North America


January 24, 2022

North America (also North America, North America, North America or North America) is the part of the American continent located north of the Isthmus of Panama: in the Italian geographical literature, Western Europe (excluding the British Isles) and of Latin America, it is considered a subcontinent, forming part of the continent of America, while according to the geographical literature of English, Chinese and Russian culture it would instead be a continent in its own right. Contained completely in the northern hemisphere, it is bordered to the north by the Arctic Ocean, to the east by the Atlantic Ocean, to the southeast by South America and the Caribbean Sea, to the south and west by the Pacific Ocean. It covers an area of ​​approximately 24709000 km² which corresponds to approximately 4.8% of the earth's surface and approximately 16.5% of the emerged lands. Considered as a continent, by surface it is the third in the world (after Asia and Africa) and the fourth by population, after the two mentioned and Europe. The name North America is also used to indicate only the subcontinent with the exception of Central America. If this distinction is made, which is of a substantially political and non-geographical nature, North America has a slightly smaller extension than that described above and is bordered to the south by the southern border of Mexico.


Commonly accepted that North America and South America were named in honor of the Florentine explorer Amerigo Vespucci by the German cartographer Martin Waldseemüller, Vespucci was the first European to suggest that the Americas were not the East Indies, but a different territory, previously not yet discovered and he was also the first to discover South America, linking his discoveries with those of Christopher Columbus. The etymology was further complicated by the need of cartographers to arrive at a name that, parallel to that of the other continents, was female (Europe, Asia, Africa); the convention was to use the surname for the naming of the discoveries, except in the case of copyright or when a derivation (as in the case of Amerigo "Vespuccio") could be problematic.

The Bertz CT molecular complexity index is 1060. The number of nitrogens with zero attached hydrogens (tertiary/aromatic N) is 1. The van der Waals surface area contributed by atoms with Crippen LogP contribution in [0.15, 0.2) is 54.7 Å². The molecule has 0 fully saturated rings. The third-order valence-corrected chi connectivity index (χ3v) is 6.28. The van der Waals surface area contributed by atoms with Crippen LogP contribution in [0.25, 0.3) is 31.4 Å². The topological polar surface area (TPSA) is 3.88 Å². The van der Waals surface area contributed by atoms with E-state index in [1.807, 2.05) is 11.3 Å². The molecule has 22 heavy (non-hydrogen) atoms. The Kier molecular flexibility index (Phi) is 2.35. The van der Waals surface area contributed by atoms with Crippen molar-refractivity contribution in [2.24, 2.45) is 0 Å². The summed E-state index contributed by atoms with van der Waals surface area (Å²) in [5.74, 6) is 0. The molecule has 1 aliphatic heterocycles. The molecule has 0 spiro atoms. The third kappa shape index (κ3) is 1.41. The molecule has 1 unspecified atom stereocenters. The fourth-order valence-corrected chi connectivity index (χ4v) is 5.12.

Pre-Columbian America and European explorations

Before the arrival of the Europeans, North America was populated by innumerable indigenous tribes not very evolved who were distinguished in large groups, all presumably descended from Asian peoples who crossed the Bering Strait 40,000 years ago: the Indians of the areas closest to the Mexico were more evolved, and came to build real cities with mud, in desert areas. It was probably here that the Aztecs were born before migrating south. The other populations were instead more primitive, and often knew neither agriculture nor pastoralism, but they were hunters and gatherers, like the Indians of the Great Plains, whose survival was always intimately linked with the bison herds. The first to arrive in North America from Europe were certainly the Vikings, who landed near Labrador (Canada) around the year 1000. However, for unknown reasons, they did not settle there for long and soon abandoned the only settlement losing the memory of the colony. North America was thus rediscovered by Giovanni Caboto in the service of Great Britain, that on 24 June 1497 he reached the island of Newfoundland and believed he was in Asia. He is considered the first European to have landed in continental America (until then Columbus had only explored the Caribbean islands), provided he was not preceded by Amerigo Vespucci in South America. The interest of England, however, was short-lived also because during his second voyage (1498) Caboto disappeared. Therefore the classification of North America as a continent, and not as a small group of islands or as part of Asia, was delayed.

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